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25 Comments
This comment has been deemed insightful by the community.
Anonymous Coward says:

This is yet another example where sending the police is the wrong approach. If they talked to her on the phone and scheduled a visit for the following day then an immediate armed response was completely unnecessary. They should have sent a counselor with no police power and an obligation as a medical provider to keep the conversation private and not report back to the police.

David says:

Qualified Immunity needs to go

Any doctrine that can make a perpetrator as well as a district court believe such conduct to be beyond punishment is doing too much harm on the justice system and trust in it to be worth it. Particularly given a “justice” system where you have to pay ten thousands of dollars to get a verdict in your favor, particularly so on appeal.

It’s also unbelievable that this hasn’t been picked up by a DA as a criminal prosecution (which would not incur costs on the victim at all), probably because it doesn’t earn enough “hard on crime” bluie points.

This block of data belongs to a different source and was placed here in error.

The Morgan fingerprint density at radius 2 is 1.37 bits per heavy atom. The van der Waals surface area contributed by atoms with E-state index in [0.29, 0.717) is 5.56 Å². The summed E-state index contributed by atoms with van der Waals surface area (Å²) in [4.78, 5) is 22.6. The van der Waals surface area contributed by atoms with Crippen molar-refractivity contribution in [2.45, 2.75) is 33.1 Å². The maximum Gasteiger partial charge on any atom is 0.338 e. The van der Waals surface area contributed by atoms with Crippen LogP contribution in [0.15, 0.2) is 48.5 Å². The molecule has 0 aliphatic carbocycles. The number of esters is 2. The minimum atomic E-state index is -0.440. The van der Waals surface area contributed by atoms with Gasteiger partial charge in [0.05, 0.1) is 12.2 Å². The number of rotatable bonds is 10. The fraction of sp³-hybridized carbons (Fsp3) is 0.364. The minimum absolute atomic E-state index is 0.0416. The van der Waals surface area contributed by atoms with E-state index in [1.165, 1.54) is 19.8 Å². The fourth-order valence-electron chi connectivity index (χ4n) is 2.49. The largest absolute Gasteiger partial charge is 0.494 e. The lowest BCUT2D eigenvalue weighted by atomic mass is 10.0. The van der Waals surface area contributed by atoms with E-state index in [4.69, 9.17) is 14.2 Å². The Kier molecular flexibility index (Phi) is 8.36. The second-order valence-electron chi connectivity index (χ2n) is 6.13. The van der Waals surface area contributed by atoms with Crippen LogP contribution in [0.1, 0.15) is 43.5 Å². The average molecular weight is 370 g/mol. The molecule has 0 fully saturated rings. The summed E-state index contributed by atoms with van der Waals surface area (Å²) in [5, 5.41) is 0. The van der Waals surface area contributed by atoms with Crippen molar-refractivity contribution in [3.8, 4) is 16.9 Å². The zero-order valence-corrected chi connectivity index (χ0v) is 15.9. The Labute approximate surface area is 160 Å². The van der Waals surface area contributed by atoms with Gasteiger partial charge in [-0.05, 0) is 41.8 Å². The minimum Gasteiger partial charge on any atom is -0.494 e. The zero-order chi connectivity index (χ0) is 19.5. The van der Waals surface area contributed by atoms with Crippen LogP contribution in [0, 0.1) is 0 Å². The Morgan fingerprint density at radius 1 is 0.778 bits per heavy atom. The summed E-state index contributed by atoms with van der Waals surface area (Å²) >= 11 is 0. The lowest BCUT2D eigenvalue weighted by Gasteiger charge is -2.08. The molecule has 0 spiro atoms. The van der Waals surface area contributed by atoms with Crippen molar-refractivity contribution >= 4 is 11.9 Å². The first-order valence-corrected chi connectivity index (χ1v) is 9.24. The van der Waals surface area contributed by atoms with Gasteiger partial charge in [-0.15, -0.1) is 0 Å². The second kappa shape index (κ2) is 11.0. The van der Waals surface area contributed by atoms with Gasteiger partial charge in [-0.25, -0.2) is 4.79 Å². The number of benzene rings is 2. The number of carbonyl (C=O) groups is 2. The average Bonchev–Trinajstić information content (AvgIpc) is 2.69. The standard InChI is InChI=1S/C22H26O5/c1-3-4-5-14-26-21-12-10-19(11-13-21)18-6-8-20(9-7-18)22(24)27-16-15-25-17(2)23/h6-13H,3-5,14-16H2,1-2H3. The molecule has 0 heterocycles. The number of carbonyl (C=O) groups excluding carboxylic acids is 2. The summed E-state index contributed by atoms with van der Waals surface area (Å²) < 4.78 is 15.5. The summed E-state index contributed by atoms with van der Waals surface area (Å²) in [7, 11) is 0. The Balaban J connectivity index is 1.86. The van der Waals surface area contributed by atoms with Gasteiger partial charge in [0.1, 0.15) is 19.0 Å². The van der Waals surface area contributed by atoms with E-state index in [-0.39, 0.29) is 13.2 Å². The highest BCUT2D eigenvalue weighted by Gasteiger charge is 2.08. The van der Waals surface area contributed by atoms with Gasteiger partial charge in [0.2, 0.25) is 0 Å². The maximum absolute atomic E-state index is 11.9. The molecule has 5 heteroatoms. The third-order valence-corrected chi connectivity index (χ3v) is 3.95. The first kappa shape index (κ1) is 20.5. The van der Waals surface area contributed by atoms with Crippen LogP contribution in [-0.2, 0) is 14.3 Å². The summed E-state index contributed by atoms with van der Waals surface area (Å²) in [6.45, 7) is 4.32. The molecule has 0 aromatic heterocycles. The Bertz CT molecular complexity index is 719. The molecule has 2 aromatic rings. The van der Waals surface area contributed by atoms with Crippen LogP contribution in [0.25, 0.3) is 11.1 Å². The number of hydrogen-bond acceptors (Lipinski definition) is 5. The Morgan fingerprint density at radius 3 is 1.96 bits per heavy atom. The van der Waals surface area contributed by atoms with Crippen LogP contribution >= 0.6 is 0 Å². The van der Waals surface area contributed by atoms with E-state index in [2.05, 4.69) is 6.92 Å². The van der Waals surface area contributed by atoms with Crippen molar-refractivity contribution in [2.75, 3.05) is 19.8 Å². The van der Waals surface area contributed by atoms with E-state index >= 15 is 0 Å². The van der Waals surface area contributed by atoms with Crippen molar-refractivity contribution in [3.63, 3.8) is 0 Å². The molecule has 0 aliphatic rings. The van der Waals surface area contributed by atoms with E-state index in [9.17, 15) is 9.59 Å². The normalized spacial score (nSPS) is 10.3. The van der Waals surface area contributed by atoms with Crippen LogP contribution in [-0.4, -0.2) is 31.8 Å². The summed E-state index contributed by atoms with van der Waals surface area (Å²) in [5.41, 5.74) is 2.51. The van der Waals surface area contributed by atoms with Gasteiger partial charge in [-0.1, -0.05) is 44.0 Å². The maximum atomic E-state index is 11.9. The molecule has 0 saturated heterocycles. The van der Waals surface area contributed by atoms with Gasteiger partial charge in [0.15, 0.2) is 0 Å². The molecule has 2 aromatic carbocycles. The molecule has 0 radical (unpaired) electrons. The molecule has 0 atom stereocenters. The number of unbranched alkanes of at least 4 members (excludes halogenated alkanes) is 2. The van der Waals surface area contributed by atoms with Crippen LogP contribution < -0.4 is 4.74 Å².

Both crime and the initially correct assumption of the deputy that he would get away with it, as well as his initially correct assumption that his move from church to law enforcement would be a career move better suited to continuing sexual battery make clear that the U.S. legal system is completely broken, and criminals rely on it.

There needs to be a whole lot more change than granting an appeal here.

David says:

Re:

I disagree. Therapy is for giving yourself a toolbox to rein in abnormal urges in a manner compatible with modern society.